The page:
Our Wild Calling
- By Richard Louv
- Algonquin Books
- 320 pp.
- Reviewed by Christine Baleshta
- November 21, 2020
A persuasive, timely reminder that humans and non-humans are all in this thing together.
Richard Louv has a brief encounter with a black fox on Alaska’s Kodiak Island that leaves him awestruck. “We stared at each other for what seemed like minutes but was probably only seconds. In those eyes I felt a distant kinship or perhaps only the suns of a parallel universe.”
Louv is still wondering about that fox and what it thought. “Was I just another part of the landscape?”
The relationships humans form with animals, whether dogs or cats, horses or cattle, a bear or a wolf, present an array of mysteries which we are continually attempting to solve. What is it that draws us to these beings who are so different from, and yet so similar to, us? How are our lives intertwined, and what meaning does that connectedness hold for society as a whole?
In Our Wild Calling: How Connecting with Animals Can Transform Our Lives — and Save Theirs, Louv delves into this question and others, exploring the evolving relationship between humans and non-human animals, as well as our place in nature. Yes, we are all animals, but Louv takes us deeper.
The author of Last Child in the Woods and The Nature Principle, Louv cites two main reasons to probe further into the powers of the natural world and animals — human health and wellbeing and the current condition of the natural world:
“Though an encounter with any animal, wild or domestic, can sometimes be dangerous, our relationships with other-than-human beings can also have a profoundly positive impact on our health, our spirit, and our sense of inclusiveness in the world.”
And Louv, like many of us, is worried about climate change and how it will affect animals. Our Wild Calling is, in part, a call to action requiring “a journey into the habitat of the heart. By that, I mean that reversing or slowing biodiversity collapse and climate change cannot be accomplished solely through science, technology, or politics…Success will require a far larger constituency than what exists today, one with greater emotional and spiritual connection to the family of animals.”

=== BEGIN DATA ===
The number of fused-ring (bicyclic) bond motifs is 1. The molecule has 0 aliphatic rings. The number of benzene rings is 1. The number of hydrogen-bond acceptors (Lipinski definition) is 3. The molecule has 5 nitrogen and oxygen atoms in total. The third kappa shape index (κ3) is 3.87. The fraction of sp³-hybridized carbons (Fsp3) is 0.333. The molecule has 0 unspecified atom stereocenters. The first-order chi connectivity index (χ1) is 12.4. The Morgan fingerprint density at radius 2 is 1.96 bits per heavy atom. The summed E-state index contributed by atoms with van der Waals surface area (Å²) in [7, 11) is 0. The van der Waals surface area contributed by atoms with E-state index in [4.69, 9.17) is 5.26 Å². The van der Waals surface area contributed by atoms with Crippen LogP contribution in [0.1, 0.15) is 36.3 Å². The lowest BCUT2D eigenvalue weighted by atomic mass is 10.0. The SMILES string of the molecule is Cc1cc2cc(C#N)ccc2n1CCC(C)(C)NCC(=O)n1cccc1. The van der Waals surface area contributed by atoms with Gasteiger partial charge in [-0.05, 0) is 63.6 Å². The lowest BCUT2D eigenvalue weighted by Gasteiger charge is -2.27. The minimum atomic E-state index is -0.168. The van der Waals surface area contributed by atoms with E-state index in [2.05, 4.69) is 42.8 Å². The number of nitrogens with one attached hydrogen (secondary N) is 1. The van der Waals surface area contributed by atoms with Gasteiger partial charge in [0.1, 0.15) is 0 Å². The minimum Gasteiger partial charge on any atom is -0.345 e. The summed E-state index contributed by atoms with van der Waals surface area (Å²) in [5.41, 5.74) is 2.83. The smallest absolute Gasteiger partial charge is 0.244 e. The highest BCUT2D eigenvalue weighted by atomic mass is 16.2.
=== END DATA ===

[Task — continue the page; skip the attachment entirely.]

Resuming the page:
Beginning with a discussion of the impact of technology on society, species loneliness, and the explosion in pet ownership, Our Wild Calling examines a wide range of topics. Through interviews and conversations with scientists and researchers, as well as his own personal experiences, Louv analyzes the interconnection between human and non-human animals; the similarities and differences in our biological and social structures; concepts such as critical anthropomorphism and soundscape ecology; how animals communicate with humans and with each other; and awakening what he calls “the seventh sense.”
Louv’s mission is for readers to realize the positive impact animals have on us, focusing on what humans can learn from animals and how a connection can be developed to make the world a better place. He describes the many roles animals play in our lives — companion, service animal, food — recounting a number of moving stories depicting the deep bond between people and their pets or the transformative experience brought by a chance meeting with an animal in the wild.
The author reminds us that humans once had an intimate relationship with both animals and the landscape and that, over time, we became separated, creating a deep loneliness. He contends that the only way to really care about and for animals is by spending time in nature and getting close to them.
Woven throughout the book is the looming issue of climate change and the threat of extinction. Louv doesn’t spend a lot of time discussing the Anthropocene, but he makes clear that we have a moral responsibility to other animals:
“Our coexistence with animals is essential to the survival of all species. Consequently, protecting our extended family is ultimately an issue of rights — the rights of human beings to a nature connection and the rights of nature itself.”
This book is for anyone interested in the profound interaction between animals and humans. Neatly divided into sections and brief chapters, Our Wild Calling reads like a series of short stories that merge into a bigger picture. This book covers a lot of territory, and the amount of information can feel overwhelming. Even with its heartwarming anecdotes and tinges of humor, it might be best appreciated in small doses.
Though it’s questionable that this book will convince someone to adopt a pet, what it will do is cause the reader to pause and appreciate the complexity of animals and their place in our world, while contemplating our “calling” to protect that world. Ecologist Carl Safina, author of Beyond Words: What Animals Think and Feel, said in a recent podcast that he would not want to wake up to a world where there were only people.
[Editor's note: This review originally ran in 2019.]
Christine Baleshta is a writer living in Austin, Texas, who focuses on wildlife and the natural world.